wausaubob

Lt. Colonel
Joined
Apr 4, 2017
Location
Denver, CO
That would make sense, since there was no immediate push to replace Rosecrans and he was reorganizing his army. But when DeLuc and Hooker got to the Tennessee River, Rosecrans found out what Burnside already knew about Hooker, he was not to be trusted.
 

David Moore

Sergeant Major
Joined
Mar 26, 2014
Location
Washington, DC
That would make sense, since there was no immediate push to replace Rosecrans and he was reorganizing his army. But when DeLuc and Hooker got to the Tennessee River, Rosecrans found out what Burnside already knew about Hooker, he was not to be trusted.
It wasn’t prudent to relieve Rosecrans before the Ohio gubernatorial election on October 13.
 

atlantis

Sergeant Major
Joined
Nov 12, 2016
If indeed ten thousands mules died trying to supply the army there should have been enough mule meat to feed the army for two weeks maybe a month if salt was available to preserve the meat.
 

Rhea Cole

1st Lieutenant
Joined
Nov 2, 2019
Location
Murfreesboro, Tennessee
I have spent my morning re- reading Dana’s reports from Chattanooga. They are available online from the Huntington Library’s Eckert collection. Dana had a personal cypher & his messages were entered onto a ledger separate from other telegraphic traffic. If you haven’t read Dana’s reports, I encourage you to do do. His reports are a real-time narrative of events. These reports came in from Gen so in do this morning... officers who deserted said this... officers said that. He was a newspaper man & The Who-what-when-where nature of the reports are very different from the often stilted official language of official reports.

The arc of Dana’s regard for Rosecrans that runs from admiration to alarm is documented in the reports. Nobody in this thread has any first hand knowledge of the Events surrounding the Browns Ferry operation, Dana did. His reports went directly to Stanton & Lincoln. He had a direct effect on decision making at the highest level.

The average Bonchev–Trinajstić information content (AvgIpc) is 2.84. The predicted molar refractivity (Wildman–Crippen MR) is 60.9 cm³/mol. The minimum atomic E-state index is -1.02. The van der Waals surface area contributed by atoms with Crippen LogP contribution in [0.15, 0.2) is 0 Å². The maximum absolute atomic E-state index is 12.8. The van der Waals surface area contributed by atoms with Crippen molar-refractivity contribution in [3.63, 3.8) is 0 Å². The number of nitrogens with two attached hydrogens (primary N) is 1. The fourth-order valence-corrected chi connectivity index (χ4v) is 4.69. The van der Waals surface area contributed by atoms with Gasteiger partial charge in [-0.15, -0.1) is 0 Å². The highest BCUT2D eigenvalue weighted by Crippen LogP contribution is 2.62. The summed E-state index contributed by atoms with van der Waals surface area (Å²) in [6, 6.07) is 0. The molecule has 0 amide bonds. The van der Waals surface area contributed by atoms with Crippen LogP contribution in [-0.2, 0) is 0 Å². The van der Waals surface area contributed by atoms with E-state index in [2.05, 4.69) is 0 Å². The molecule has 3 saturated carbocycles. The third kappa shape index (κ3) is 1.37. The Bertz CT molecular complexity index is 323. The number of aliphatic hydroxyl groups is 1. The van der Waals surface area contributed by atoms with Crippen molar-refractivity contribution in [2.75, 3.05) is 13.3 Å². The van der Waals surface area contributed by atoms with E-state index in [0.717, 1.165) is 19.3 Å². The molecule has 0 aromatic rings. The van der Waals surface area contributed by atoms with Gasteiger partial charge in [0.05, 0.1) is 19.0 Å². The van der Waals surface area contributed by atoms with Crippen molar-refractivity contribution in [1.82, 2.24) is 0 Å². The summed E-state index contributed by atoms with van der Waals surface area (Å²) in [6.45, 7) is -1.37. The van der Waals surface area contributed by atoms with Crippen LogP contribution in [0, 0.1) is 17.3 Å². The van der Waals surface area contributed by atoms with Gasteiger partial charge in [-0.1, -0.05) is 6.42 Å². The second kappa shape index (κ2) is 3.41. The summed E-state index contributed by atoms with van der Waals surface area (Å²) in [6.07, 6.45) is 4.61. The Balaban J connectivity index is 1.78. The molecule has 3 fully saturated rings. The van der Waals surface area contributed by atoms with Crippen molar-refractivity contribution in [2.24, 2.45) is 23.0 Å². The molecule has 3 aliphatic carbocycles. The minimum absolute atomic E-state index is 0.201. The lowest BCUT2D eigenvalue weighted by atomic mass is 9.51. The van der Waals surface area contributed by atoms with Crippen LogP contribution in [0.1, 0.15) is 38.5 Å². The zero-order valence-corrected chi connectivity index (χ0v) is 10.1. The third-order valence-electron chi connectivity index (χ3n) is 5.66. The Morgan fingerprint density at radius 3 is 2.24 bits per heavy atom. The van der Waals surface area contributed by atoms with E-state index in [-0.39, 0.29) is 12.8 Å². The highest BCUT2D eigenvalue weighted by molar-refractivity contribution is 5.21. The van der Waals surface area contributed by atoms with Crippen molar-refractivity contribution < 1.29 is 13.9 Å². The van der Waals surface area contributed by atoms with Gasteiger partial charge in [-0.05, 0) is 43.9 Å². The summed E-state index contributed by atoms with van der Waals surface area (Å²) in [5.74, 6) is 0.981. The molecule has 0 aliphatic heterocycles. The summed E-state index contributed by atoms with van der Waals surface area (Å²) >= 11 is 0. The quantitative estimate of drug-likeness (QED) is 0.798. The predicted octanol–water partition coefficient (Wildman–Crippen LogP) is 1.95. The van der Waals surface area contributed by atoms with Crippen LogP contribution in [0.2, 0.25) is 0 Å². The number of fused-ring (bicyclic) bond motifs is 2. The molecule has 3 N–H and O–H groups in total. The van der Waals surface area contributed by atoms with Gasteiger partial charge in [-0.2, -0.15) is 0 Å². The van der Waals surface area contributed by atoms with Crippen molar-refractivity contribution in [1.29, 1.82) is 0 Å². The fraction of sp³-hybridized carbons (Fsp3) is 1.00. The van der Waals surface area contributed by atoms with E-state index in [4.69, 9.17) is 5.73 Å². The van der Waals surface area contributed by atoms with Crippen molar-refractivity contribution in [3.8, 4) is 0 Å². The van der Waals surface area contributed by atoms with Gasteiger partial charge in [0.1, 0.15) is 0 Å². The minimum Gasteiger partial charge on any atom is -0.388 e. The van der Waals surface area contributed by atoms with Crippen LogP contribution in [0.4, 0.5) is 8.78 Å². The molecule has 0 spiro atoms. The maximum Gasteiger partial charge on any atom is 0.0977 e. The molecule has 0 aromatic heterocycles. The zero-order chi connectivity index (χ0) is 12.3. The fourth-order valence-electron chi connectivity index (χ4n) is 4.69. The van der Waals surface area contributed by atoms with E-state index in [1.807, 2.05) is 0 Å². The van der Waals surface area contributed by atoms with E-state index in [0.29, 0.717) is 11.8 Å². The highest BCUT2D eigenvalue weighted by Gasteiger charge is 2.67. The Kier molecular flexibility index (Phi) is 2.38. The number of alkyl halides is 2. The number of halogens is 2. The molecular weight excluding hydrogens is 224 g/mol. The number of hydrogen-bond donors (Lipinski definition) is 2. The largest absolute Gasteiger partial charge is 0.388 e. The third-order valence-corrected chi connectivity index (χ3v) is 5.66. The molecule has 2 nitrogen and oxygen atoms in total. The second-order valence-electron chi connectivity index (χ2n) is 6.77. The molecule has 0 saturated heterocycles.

So, before we go much further citing references at second, third & fourth remove from what Dana wrote, I suggest reading Dana’s very readable original reports from Chattanooga. Until then, you are citing what somebody else thought about what they read.
 

Rhea Cole

1st Lieutenant
Joined
Nov 2, 2019
Location
Murfreesboro, Tennessee
Longstreet must have looked at the terrain and concluded that the better terrain was to the west, and Hooker would be used to outflank Missionary Ridge from the west and the south. That probably was consistent with how Rosecrans and Thomas had been operating in the past. But Rosecrans' plan to break the siege was different and depending on the tricky problem of converging forces acting together. Longstreet had to expect the US forces to avoid fighting along the Tennessee River, where they could trapped along the river which was in a high water stage.
The pontoons that could be used as rafts and fastened as a bridge was an unexpected addition that Longstreet did not anticipate.
Longstreet then employed a night attack, and then Geary unleashed his secret weapon, frightened mules.
What Longstreet thought is thoroughly documented. He dismissed the threat of any attack to secure a bridgehead at Browns Ferry. As we know, two A of the P Corps popping up like a Jack in the box never entered into his planning. The documented record on that subject is unambiguous.
 

atlantis

Sergeant Major
Joined
Nov 12, 2016